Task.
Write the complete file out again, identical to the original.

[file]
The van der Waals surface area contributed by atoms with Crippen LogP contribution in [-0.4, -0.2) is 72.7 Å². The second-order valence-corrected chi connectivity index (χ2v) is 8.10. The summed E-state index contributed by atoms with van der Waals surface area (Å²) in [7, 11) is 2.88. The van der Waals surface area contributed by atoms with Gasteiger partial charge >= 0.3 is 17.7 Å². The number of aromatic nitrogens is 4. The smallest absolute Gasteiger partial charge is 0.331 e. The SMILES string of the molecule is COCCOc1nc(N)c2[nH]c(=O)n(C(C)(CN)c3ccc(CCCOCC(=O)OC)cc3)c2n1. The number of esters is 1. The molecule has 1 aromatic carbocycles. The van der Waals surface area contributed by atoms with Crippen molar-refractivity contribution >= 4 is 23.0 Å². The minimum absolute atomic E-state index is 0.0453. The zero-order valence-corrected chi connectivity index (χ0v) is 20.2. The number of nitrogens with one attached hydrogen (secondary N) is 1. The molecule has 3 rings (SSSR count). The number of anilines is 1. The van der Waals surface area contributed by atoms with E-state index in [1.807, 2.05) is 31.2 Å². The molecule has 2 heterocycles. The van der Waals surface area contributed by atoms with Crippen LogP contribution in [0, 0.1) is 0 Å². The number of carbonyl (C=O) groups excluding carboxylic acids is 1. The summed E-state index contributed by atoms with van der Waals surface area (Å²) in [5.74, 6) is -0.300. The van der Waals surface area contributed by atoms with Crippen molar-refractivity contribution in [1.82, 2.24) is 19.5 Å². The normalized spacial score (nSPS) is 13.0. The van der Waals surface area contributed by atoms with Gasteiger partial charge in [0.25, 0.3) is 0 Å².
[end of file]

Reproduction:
The van der Waals surface area contributed by atoms with Crippen LogP contribution in [-0.4, -0.2) is 72.7 Å². The second-order valence-corrected chi connectivity index (χ2v) is 8.10. The summed E-state index contributed by atoms with van der Waals surface area (Å²) in [7, 11) is 2.88. The van der Waals surface area contributed by atoms with Gasteiger partial charge >= 0.3 is 17.7 Å². The number of aromatic nitrogens is 4. The smallest absolute Gasteiger partial charge is 0.331 e. The SMILES string of the molecule is COCCOc1nc(N)c2[nH]c(=O)n(C(C)(CN)c3ccc(CCCOCC(=O)OC)cc3)c2n1. The number of esters is 1. The molecule has 1 aromatic carbocycles. The van der Waals surface area contributed by atoms with Crippen molar-refractivity contribution >= 4 is 23.0 Å². The minimum absolute atomic E-state index is 0.0453. The zero-order valence-corrected chi connectivity index (χ0v) is 20.2. The number of nitrogens with one attached hydrogen (secondary N) is 1. The molecule has 3 rings (SSSR count). The number of anilines is 1. The van der Waals surface area contributed by atoms with E-state index in [1.807, 2.05) is 31.2 Å². The molecule has 2 heterocycles. The van der Waals surface area contributed by atoms with Crippen LogP contribution in [0, 0.1) is 0 Å². The number of carbonyl (C=O) groups excluding carboxylic acids is 1. The summed E-state index contributed by atoms with van der Waals surface area (Å²) in [5.74, 6) is -0.300. The van der Waals surface area contributed by atoms with Crippen molar-refractivity contribution in [1.82, 2.24) is 19.5 Å². The normalized spacial score (nSPS) is 13.0. The van der Waals surface area contributed by atoms with Gasteiger partial charge in [0.25, 0.3) is 0 Å².